Obama used to think that raising the debt ceiling was irresponsible and unpatriotic. That’s what he said when he was a Senator and when he was campaigning for President the first time around.
Now, his position is the opposite. It’s irresponsible and unpatriotic for the GOP not to agree to raise the debt ceiling. Not agreeing to raise the debt ceiling must mean that you’re in favor of defaulting on our debts.
Try using that argument with your own bank regarding your credit card. Just call them up and tell them that you know that you’ve gone past your credit limit, but that they really have no choice but to raise it so that you can continue to borrow and spend. Tell them it’s not open to debate. Besides, you’ve promised lots of people and businesses money, and you have an obligation to make due on your debts. They wouldn’t want you to default, would they? That would be immoral of them to force you to default on your debts to others.
And you could add that raising your credit limit wasn’t going to cause you to spend more. And besides, it’s been done so many times in the past; what’s one more time? It’s not going to “promote profligacy,” as Obama put it recently at a Business Roundtable speech with regards to the national debt limit:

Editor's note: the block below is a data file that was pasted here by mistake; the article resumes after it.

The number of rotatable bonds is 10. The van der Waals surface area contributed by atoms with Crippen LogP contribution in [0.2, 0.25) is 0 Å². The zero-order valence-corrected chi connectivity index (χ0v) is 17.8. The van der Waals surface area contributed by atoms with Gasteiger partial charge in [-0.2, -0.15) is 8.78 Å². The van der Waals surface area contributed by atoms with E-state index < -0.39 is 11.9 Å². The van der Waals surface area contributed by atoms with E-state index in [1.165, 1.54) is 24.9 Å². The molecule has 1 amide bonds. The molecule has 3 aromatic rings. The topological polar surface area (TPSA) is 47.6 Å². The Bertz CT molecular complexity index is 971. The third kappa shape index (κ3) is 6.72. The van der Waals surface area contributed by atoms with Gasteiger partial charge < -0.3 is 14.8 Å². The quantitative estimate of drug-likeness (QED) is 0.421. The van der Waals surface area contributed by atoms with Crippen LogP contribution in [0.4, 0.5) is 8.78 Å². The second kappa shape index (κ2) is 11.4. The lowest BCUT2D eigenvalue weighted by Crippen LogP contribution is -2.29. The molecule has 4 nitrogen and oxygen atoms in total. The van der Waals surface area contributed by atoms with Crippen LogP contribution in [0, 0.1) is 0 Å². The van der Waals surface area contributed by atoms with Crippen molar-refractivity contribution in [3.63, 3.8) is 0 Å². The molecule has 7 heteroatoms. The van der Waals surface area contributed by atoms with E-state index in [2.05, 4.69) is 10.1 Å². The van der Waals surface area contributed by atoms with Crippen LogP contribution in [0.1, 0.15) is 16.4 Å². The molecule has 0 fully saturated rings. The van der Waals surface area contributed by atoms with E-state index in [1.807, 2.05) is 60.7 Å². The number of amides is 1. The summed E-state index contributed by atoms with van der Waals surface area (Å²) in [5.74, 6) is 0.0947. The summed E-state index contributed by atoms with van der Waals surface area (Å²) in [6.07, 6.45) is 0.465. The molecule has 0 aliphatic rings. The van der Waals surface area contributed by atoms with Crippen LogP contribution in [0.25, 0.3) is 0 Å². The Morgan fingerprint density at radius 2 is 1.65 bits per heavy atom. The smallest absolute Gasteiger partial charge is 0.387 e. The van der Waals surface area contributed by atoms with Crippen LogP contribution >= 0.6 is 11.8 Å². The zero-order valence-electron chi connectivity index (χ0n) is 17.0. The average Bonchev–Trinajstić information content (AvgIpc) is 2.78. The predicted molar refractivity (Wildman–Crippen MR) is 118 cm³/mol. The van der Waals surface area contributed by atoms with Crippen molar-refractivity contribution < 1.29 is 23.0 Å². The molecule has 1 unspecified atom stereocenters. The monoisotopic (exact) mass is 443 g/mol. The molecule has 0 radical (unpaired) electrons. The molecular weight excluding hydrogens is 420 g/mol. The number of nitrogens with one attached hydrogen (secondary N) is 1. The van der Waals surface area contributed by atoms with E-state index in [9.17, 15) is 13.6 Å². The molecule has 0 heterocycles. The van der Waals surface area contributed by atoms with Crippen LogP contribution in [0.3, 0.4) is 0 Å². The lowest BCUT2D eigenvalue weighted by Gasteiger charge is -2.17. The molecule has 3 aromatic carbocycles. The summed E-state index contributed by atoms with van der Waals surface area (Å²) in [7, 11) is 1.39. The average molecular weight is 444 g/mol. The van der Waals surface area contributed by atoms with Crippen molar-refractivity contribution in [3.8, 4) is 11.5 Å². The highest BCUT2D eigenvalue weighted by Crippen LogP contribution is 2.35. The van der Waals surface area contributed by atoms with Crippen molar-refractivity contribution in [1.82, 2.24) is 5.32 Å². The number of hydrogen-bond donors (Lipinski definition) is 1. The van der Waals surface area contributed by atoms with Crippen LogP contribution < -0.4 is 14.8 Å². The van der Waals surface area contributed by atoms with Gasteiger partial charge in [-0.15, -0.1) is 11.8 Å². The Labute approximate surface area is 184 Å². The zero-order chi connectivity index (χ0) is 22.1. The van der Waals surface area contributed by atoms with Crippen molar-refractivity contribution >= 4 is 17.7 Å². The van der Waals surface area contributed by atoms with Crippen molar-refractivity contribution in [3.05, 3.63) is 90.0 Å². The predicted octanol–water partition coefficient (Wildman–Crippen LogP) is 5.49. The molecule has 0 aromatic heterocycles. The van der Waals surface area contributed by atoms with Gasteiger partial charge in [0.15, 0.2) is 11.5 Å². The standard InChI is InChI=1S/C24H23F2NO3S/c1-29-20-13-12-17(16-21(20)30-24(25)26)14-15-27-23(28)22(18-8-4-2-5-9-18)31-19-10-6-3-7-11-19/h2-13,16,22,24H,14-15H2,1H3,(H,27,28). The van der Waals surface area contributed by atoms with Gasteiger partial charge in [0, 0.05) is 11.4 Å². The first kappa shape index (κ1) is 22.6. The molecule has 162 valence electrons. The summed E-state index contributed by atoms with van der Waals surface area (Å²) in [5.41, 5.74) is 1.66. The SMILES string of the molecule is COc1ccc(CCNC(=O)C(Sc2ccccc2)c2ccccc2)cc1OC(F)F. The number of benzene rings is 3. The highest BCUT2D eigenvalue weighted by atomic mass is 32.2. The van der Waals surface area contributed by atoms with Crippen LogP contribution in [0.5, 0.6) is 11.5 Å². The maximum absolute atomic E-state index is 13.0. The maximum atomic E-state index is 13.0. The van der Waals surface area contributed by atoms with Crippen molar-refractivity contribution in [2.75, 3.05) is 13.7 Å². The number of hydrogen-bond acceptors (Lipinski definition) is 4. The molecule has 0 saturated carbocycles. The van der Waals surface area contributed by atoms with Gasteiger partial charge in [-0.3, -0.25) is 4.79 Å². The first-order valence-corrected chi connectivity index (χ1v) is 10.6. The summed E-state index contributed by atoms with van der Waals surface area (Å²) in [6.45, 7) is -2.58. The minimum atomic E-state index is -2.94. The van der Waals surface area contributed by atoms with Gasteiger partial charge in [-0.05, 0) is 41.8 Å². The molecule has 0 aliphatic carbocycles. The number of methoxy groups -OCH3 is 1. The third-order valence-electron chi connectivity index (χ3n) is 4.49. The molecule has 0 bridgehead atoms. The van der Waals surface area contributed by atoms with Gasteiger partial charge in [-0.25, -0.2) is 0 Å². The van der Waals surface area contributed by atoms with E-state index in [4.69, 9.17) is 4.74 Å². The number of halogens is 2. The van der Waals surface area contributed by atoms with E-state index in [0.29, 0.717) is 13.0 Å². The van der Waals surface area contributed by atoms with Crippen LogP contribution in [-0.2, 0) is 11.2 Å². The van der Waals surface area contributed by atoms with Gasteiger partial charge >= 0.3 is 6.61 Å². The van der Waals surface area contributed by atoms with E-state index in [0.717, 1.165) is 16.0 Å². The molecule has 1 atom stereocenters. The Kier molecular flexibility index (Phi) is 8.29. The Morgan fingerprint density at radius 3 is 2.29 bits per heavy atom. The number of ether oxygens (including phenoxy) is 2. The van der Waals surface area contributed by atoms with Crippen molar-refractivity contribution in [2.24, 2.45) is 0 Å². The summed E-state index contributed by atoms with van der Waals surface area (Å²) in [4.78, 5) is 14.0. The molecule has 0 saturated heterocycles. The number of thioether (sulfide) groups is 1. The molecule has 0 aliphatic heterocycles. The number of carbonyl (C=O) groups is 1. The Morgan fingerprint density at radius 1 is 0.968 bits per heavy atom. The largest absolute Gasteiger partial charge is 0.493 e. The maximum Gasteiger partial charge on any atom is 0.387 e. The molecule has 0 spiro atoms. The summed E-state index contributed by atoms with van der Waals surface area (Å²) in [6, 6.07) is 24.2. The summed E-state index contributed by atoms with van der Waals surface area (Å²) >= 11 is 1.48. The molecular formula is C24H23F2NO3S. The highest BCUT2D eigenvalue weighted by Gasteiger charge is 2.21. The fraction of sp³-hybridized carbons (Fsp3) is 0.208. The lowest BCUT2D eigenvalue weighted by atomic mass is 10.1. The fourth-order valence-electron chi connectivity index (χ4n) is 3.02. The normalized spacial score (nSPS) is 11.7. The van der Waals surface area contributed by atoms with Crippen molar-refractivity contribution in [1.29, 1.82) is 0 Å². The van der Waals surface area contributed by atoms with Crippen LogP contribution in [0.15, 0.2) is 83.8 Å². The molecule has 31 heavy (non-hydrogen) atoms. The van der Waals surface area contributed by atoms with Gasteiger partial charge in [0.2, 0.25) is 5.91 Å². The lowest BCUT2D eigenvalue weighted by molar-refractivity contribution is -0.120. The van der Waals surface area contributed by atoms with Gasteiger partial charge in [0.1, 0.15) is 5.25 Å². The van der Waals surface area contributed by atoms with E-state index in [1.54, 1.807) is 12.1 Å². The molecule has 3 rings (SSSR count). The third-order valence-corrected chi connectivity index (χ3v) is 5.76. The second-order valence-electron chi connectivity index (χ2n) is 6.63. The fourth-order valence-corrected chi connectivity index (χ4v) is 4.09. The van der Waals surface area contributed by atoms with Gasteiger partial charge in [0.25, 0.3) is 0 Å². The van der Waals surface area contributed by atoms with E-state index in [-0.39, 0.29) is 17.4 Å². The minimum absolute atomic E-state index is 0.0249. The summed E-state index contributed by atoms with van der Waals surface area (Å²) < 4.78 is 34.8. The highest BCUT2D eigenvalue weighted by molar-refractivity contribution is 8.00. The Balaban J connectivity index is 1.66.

“Now, this debt ceiling — I just want to remind people in case you haven’t been keeping up — raising the debt ceiling, which has been done over a hundred times, does not increase our debt; it does not somehow promote profligacy. All it does is it says you got to pay the bills that you’ve already racked up, Congress. It’s a basic function of making sure that the full faith and credit of the United States is preserved. It’s always a tough vote because the average person thinks raising the debt ceiling must mean that we’re running up our debt, so people don’t like to vote on it, and, typically, there’s some gamesmanship in terms of making the President’s party shoulder the burden of raising the — taking the vote.”
Who’s he trying to fool? Raising the debt limit won’t “promote profligacy?” (Profligacy…that’s a big word for you, Obama.) Profligate government spending would’ve never been possible without always resorting to raising the debt ceiling. That and depending on endless “money from nothing” from the Federal Reserve.
Raising the debt limit in and of itself doesn’t increase spending. That’s technically true. But it’s what allows the government to spend how ever much it wants to fund bigger and bigger departments and programs. It’s what allows the government to buy large voting blocs. It does indeed promote profligacy.